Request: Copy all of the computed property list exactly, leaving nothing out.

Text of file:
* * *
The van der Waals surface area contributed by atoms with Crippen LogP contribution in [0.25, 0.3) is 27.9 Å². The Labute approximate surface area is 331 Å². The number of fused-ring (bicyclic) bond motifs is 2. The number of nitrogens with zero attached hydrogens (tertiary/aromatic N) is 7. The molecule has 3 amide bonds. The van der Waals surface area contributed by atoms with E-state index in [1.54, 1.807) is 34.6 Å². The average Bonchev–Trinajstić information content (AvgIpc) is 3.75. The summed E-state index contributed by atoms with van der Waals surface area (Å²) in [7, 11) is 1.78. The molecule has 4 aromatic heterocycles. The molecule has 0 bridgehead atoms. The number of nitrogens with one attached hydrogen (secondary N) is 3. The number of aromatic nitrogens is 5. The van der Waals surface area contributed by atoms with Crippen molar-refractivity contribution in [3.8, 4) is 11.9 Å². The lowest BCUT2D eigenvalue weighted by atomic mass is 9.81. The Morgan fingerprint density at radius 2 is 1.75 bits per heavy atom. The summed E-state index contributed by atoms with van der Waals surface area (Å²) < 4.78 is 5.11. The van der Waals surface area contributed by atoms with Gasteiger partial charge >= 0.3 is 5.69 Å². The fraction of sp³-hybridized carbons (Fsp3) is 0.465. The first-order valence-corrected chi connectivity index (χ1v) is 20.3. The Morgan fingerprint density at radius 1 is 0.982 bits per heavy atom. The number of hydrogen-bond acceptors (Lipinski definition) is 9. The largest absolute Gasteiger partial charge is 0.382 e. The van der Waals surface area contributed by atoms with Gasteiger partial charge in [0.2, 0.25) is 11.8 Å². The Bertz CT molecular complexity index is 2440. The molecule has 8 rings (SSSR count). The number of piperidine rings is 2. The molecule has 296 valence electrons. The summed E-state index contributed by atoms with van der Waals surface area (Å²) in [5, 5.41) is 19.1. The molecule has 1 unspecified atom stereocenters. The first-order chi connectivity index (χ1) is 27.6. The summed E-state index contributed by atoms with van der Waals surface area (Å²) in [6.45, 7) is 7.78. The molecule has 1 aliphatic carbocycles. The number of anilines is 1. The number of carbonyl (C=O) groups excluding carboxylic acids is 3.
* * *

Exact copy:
The van der Waals surface area contributed by atoms with Crippen LogP contribution in [0.25, 0.3) is 27.9 Å². The Labute approximate surface area is 331 Å². The number of fused-ring (bicyclic) bond motifs is 2. The number of nitrogens with zero attached hydrogens (tertiary/aromatic N) is 7. The molecule has 3 amide bonds. The van der Waals surface area contributed by atoms with E-state index in [1.54, 1.807) is 34.6 Å². The average Bonchev–Trinajstić information content (AvgIpc) is 3.75. The summed E-state index contributed by atoms with van der Waals surface area (Å²) in [7, 11) is 1.78. The molecule has 4 aromatic heterocycles. The molecule has 0 bridgehead atoms. The number of nitrogens with one attached hydrogen (secondary N) is 3. The number of aromatic nitrogens is 5. The van der Waals surface area contributed by atoms with Crippen molar-refractivity contribution in [3.8, 4) is 11.9 Å². The lowest BCUT2D eigenvalue weighted by atomic mass is 9.81. The Morgan fingerprint density at radius 2 is 1.75 bits per heavy atom. The summed E-state index contributed by atoms with van der Waals surface area (Å²) < 4.78 is 5.11. The van der Waals surface area contributed by atoms with Gasteiger partial charge >= 0.3 is 5.69 Å². The fraction of sp³-hybridized carbons (Fsp3) is 0.465. The first-order valence-corrected chi connectivity index (χ1v) is 20.3. The Morgan fingerprint density at radius 1 is 0.982 bits per heavy atom. The number of hydrogen-bond acceptors (Lipinski definition) is 9. The largest absolute Gasteiger partial charge is 0.382 e. The van der Waals surface area contributed by atoms with Gasteiger partial charge in [0.2, 0.25) is 11.8 Å². The Bertz CT molecular complexity index is 2440. The molecule has 8 rings (SSSR count). The number of piperidine rings is 2. The molecule has 296 valence electrons. The summed E-state index contributed by atoms with van der Waals surface area (Å²) in [5, 5.41) is 19.1. The molecule has 1 unspecified atom stereocenters. The first-order chi connectivity index (χ1) is 27.6. The summed E-state index contributed by atoms with van der Waals surface area (Å²) in [6.45, 7) is 7.78. The molecule has 1 aliphatic carbocycles. The number of anilines is 1. The number of carbonyl (C=O) groups excluding carboxylic acids is 3.